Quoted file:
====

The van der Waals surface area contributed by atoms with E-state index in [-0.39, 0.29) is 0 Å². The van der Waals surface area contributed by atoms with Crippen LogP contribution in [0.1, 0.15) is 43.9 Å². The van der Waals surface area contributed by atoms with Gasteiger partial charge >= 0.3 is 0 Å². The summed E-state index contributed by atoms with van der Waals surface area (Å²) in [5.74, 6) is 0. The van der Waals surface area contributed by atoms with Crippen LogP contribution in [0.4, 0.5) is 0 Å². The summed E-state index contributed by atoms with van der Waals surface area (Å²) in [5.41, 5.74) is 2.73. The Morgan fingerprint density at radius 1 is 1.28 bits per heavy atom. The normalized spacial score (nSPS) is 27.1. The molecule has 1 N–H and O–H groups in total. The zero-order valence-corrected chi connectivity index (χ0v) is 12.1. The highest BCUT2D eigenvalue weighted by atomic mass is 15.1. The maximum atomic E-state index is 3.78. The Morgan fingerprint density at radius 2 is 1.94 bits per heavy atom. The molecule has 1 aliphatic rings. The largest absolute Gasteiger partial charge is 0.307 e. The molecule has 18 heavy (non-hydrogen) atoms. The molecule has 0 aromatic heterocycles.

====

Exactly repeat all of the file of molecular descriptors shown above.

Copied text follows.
The van der Waals surface area contributed by atoms with E-state index in [-0.39, 0.29) is 0 Å². The van der Waals surface area contributed by atoms with Crippen LogP contribution in [0.1, 0.15) is 43.9 Å². The van der Waals surface area contributed by atoms with Gasteiger partial charge >= 0.3 is 0 Å². The summed E-state index contributed by atoms with van der Waals surface area (Å²) in [5.74, 6) is 0. The van der Waals surface area contributed by atoms with Crippen LogP contribution in [0.4, 0.5) is 0 Å². The summed E-state index contributed by atoms with van der Waals surface area (Å²) in [5.41, 5.74) is 2.73. The Morgan fingerprint density at radius 1 is 1.28 bits per heavy atom. The normalized spacial score (nSPS) is 27.1. The molecule has 1 N–H and O–H groups in total. The zero-order valence-corrected chi connectivity index (χ0v) is 12.1. The highest BCUT2D eigenvalue weighted by atomic mass is 15.1. The maximum atomic E-state index is 3.78. The Morgan fingerprint density at radius 2 is 1.94 bits per heavy atom. The molecule has 1 aliphatic rings. The largest absolute Gasteiger partial charge is 0.307 e. The molecule has 18 heavy (non-hydrogen) atoms. The molecule has 0 aromatic heterocycles.